How Do Violations Affect You?
Violations have a big impact on you and on your auto insurance rates. Violations are categorized in three categories. There are major, minor, and non-moving violations. Depending on which one, can have different effects on you and your rates. For instance, some of the major violations can last on your record and stay impacting you for 10 years. So, when receiving an auto quote, you will be asked if you know of any violations within the past 3-5 years. There is an MVR or known as a Motor Vehicle Report will be ran. That information will be things such as your driving history, your drivers license information and any violations or convictions you have on your driving record. Now, I am going to break down some of the most common violations and have how long they can stay on your record.
Types of Violations
DUI– (Driving under the Influence) This can be driving under the influence of alcohol which is what it is most commonly used for, but it is driving while impaired. So, that can even be under the influence of drugs as well. This is a profoundly serious and is a major violation. This can be charged as a misdemeanor or a felony. Most of the time, the driver will lose his license for an amount of time and are of course charged with fines and court fees. Multiple offenses will result in jail time. A DUI charge is different for each state, so you would need to check on your state’s information. But for most of the time the DUI will stay on your record for 10 years and can impact your insurance and point length for 2-3 years. That is when you will need to get an SR22 for insurance and in some states other things are required to be able to drive again.
Driving without a License or insurance – This is another major violation. This one will stay on your record for about 3 years. In this case an SR22 will also be issued. Like I said, each state is different but some of the penalties for getting caught driving without insurance can be fines, community service and even jail time. Your vehicle will most likely also be towed and you will have those fees as well. The price of a fine can vary from $100- $1,000. You can get 3-6 points on your license for driving without one. That can affect your auto insurance rates by 50% or more.
Speeding– Legal definition of speeding is “the act or instance of operating a vehicle faster than allowed by law. Driving a motor vehicle at a higher speed than what is safe or legal. There are so many reasons why speeding is dangerous. If you are speeding at an extremely high speed and get into an accident, the seat belts do not work as well to keep everyone safe. A lot of people think that if you are only going 5 miles over the speed limit, you are good. That is NOT true. You must obey the speed limit exactly and not go over it at all. While speeding is serious, it is considered a minor offense or violation. You will get a ticket and must pay for that. Rarely is a speeding ticket a felony unless your act of speeding causes death or serious injury. This violation can stay on your record for 3 years.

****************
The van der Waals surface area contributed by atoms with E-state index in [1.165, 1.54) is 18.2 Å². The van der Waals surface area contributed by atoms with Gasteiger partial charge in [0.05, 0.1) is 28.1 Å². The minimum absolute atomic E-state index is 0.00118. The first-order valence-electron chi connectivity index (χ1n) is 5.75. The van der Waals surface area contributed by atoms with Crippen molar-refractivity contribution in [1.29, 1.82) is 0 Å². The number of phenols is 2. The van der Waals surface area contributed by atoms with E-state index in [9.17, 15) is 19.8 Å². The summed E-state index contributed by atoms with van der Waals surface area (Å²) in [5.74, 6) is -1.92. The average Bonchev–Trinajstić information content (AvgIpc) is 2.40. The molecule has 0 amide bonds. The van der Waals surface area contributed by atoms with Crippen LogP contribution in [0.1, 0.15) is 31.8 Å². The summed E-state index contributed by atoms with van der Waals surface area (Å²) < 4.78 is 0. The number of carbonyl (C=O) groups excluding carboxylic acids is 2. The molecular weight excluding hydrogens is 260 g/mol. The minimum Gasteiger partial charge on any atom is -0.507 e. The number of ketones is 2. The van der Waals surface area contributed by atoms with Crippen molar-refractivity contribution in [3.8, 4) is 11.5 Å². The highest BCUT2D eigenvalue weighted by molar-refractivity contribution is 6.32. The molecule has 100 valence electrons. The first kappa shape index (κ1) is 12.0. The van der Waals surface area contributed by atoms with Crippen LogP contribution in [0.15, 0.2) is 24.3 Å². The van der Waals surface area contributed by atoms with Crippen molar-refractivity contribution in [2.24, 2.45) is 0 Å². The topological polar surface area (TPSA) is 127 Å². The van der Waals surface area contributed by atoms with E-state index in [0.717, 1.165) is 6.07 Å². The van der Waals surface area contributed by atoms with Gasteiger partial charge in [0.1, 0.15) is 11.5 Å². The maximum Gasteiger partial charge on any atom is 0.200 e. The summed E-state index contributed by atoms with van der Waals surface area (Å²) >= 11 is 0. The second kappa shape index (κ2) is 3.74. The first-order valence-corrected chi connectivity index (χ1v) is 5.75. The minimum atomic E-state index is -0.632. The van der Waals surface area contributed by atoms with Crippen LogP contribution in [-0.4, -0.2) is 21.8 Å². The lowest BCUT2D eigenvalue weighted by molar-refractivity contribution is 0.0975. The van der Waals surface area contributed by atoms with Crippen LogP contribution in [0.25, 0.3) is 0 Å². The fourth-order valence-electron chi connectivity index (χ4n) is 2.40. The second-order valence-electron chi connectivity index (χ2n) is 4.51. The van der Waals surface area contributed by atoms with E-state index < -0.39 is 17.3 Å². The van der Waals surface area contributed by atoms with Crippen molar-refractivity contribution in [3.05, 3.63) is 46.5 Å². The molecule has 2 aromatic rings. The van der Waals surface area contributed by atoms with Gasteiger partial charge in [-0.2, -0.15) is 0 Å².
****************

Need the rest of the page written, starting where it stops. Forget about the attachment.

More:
Expired Tags– Driving with expired tags is considered a non-moving violation. If they are not fixed within a certain amount of time, then you can get a ticket. If you drive with the expired tags for 6 months or over, you can look for your car to get impounded and then you will need to pay those fees and possibly fines along with that.
At Fault Accident– This is a major violation. This can also be called reckless driving or careless. This does add points on your license and if you get enough of those points then you are at risk of getting your license suspended. Some states can offer you traffic or driving school courses you can take and that can remove some points off your record. Just because you are in an at fault accident, does not necessarily mean you will get a ticket. There are cases like inclement weather or things out of your control that you could be the cause of the accident and you would not get a ticket. So, it just depends on the circumstances. An at fault accident can stay on your record 5 years.
Failure to maintain clear distance- This is also commonly known as “tailgating”. This is a minor violation and can impact your rates for 3 years. Every state has made tailgating a traffic violation. It is when you are following another vehicle too closely. This violation can get you a ticket and 5 points on your license.
These are just a few of the many violations that you as a motorist can get. Everyone should just try your best to drive safely and keep these violations in mind and know that some of them can really impact you in many ways than just your auto insurance rates. If you keep a great record, your auto insurance company will reward you for it!
Last Updated on July 9, 2021 by Veronica Moss